Elisha Hunt Allen

From Wikipedia, the free encyclopedia
  (Redirected from Elisha H. Allen)
Jump to: navigation, search
Elisha Hunt Allen
Elisha Hunt Allen.jpg
Born (1804-01-28)January 28, 1804
New Salem, Massachusetts
Died January 1, 1883(1883-01-01) (aged 78)
Washington, D.C.
Resting place
Mount Auburn Cemetery
Nationality American
Occupation Politician
Spouse(s) Sarah Elizabeth Fessenden
Mary Harrod Hobbs
Children 6
Parents Samuel Clesson Allen
Mary Hunt
Signature Signature of Elisha Hunt Allen.svg

Elisha Hunt Allen (January 28, 1804 – January 1, 1883) was an American congressman, lawyer and diplomat, and judge and diplomat for the Kingdom of Hawaii.

Life[edit]

Elisha Hunt Allen was born January 28, 1804 in New Salem, Massachusetts. His father was Massachusetts minister, lawyer, and politician Samuel Clesson Allen (1772–1842) and mother was Mary Hunt. He attended New Salem Academy and graduated from Williams College in 1823.[1]

Allen was admitted to the bar in 1825 and commenced practice in Brattleboro, Vermont. In 1828 he married Sarah Elizabeth Fessenden. They had four children, but she died in 1845.[2] In 1830 he moved to Bangor, Maine and entered into practice with John Appleton (born 1804), who would subsequently become Chief Justice of the Maine Supreme Court. Appleton would also marry Allen's sister Sarah in 1834.[3] Allen was a member of Bangor's first City Council, from 1834, and from 1835 to 1840 was a member of the Maine House of Representatives, representing Bangor. He served as its Speaker in 1838. From 1841 until 1843, he served in the U.S. House of Representatives as a member of the Whig party, but his district (Maine's 8th congressional district) was eliminated before the next election based on census data. He ran in the 1842 election against Hannibal Hamlin but was defeated.[4]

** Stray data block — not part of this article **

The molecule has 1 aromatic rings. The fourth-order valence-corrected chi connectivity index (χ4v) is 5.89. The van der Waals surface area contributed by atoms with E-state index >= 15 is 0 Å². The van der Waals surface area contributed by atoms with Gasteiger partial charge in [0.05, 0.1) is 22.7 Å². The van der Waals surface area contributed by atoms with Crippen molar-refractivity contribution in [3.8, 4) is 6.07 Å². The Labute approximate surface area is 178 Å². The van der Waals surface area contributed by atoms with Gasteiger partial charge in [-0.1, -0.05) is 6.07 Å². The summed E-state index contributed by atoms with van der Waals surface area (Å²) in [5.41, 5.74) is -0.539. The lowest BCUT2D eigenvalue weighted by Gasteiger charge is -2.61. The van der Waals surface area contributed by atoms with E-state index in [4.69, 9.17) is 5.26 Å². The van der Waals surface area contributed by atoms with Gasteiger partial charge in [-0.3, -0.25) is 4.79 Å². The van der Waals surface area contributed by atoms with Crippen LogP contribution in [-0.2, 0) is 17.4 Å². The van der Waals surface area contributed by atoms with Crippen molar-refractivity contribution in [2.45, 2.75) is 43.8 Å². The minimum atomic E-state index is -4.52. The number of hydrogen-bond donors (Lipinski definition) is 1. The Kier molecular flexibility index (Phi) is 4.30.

Following this loss, Allen ran for the Maine Legislature once more, serving one term before moving from Bangor to Boston in 1847 and being elected to the Massachusetts House of Representatives in 1849. From 1850 to 1853, he was United States Consul in Honolulu, Hawaii under president Millard Fillmore. He realized the potential for the Hawaiian Islands to provide agricultural products to the growing number of people in the California Gold Rush and tried to negotiate a trade treaty but failed.[5] When he was replaced by an appointment from the Democratic Party president Franklin Pierce in August 1853, he decided to stay due to the severe shortage of legal professionals, and became a citizen of the Kingdom of Hawaii. Within weeks he was appointed Minister of Finance for King Kamehameha III replacing Gerrit P. Judd, and from 1854 to 1856 served in the House of Nobles.[6] He openly advocated annexation of the islands by the United States, and opposed French and British influence. However, when King Kamehameha IV (who was considered pro-British) came to the throne in 1855, the annexation idea was put on hold.[4]